I Suck at Inner Peace

Frankly, I suck at inner peace. I suspect I’m not alone; I think we all kind of suck at inner peace. Maybe there are some monks somewhere who’ve mastered it, but I think even they would confess merely to being seekers, not finders.

Philippians 4:7 is a lovely verse, but I have to admit my experience of life has left me plenty of room to grow in this “peace of God, which transcends all understanding.” Is inner peace interchangeable with this peace of God? I don’t know.

Truly, even when I have a couple of good days, depression afflicts and hounds and chases away inner peace, and I’m left grasping at a vapor trail and seeking anew. Substitute worry, fear, anxiety, anger, stress for depression, too. It’s often like that; I didn’t realize that I was feeling inner peace or contentment until the feeling began to dissipate. I suspect the presence of inner peace is more often measured by its absence, i.e., we notice its absence more than its presence. How sad that our stories are full of this “Don’t know what you’ve got till it’s gone”-ness.

What’s the opposite of inner peace? Turmoil, unrest, confusion, feeling troubled, harried, worried, out of balance. The opposite of inner peace is inner war, inner conflict, right?  Our selves are at war; we’re internally divided against our own selves. What are some of the selves that are conflicted? The self in me that wants to be happy and carefree and lighthearted is at odds with the self in me that struggles with depression and anxiety and grief. The self in me that wants to reach for dreams is fighting with the self that just wants to get the bills paid on time. The self in me that wants a different job wrestles with the self in me that wants the security of the current job. The self in me that never wants to risk heartbreak battles against the self that wants to love and be loved.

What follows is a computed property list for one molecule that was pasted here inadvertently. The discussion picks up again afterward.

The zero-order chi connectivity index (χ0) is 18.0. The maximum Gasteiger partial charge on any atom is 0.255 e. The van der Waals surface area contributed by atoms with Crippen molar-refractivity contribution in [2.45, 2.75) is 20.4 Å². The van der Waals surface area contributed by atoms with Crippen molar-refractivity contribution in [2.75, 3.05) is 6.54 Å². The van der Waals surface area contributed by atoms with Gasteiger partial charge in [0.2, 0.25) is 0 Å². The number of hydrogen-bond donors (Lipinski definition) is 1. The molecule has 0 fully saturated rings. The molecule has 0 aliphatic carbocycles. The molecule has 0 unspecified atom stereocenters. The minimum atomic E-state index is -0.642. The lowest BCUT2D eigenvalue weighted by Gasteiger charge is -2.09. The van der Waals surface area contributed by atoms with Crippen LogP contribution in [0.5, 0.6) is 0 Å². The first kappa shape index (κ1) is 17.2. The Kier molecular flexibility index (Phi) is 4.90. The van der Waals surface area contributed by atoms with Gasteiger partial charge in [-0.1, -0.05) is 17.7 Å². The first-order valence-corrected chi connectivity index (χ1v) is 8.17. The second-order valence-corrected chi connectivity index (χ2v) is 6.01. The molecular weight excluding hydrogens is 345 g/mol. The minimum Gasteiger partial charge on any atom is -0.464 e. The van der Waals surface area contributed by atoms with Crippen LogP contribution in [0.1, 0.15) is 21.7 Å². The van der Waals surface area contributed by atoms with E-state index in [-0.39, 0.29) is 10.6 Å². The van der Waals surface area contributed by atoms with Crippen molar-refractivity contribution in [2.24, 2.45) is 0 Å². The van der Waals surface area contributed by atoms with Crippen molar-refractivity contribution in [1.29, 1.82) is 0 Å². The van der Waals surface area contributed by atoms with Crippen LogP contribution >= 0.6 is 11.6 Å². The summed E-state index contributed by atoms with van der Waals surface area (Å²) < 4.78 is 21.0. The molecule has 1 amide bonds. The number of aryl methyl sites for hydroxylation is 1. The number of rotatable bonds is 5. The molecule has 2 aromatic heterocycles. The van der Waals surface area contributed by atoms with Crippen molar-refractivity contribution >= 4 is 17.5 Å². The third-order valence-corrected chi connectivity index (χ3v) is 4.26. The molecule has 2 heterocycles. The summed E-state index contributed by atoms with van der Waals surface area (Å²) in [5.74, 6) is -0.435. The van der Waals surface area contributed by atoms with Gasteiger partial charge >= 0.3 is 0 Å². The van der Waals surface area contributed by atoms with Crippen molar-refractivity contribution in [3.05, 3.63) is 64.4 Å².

What’s the first image that comes to mind when you think about inner peace? And I mean first image, no cheating. For me, the first image is still water (probably influenced by Psalm 23). One of the things that strikes me when I reflect on that image, pun intended, is that water isn’t ever really still, is it? Every pond, no matter how remote, how deep, how wide, is subject to disturbance: by wind, by insect, by animal, by bird, by gravity, by people, by evaporation, by time.

Another thing that strikes me is that I never see myself in the image (in spite of Psalm 23); I’m just imagining some lovely wooded scene or a cave deep underground without picturing myself anywhere nearby. So, the very image that I associate with inner peace is in conflict, at odds with the idea that inner peace is still and imperturbable and “inner” at all. What can I learn from this image?

First, inner peace isn’t stagnant or stationary. By necessity, it must be flexible, movable, ripple-able. Inner peace isn’t a forcefield which disturbances bounce off of; it’s a pond that disturbances ripple through, then it returns to relative calmness.

Second, inner peace necessarily evaporates at times simply because we’re human and incapable of sustained inner peace. Experience of internal and external conflict is part of our human consciousness.

Third, inner peace is not an acquisition that can be held onto (or a unicorn to be ridden), but rather a consciousness that exists in many states. Water that has evaporated hasn’t really disappeared, after all.

Fourth, I need to start putting myself in the picture. Perhaps the image feels so fleeting and unattainable because I’m not tangibly putting myself anywhere near the still water. Perhaps I’m the basin for the pond, or a water-lily on its surface, or a deer satisfying its thirst. But wherever I am, I think I have to put myself in the picture, to see myself choosing to exist in relation to inner peace, not invisible to it.

I leave this post with what I shared last week when talking with my neighbor over the fence (a la Wilson in “Home Improvement”):

It can be hard to find peace, harder still to hold on to it, but that doesn’t mean we won’t find it again. And each time we do, perhaps finding peace the next time will come a little bit easier.

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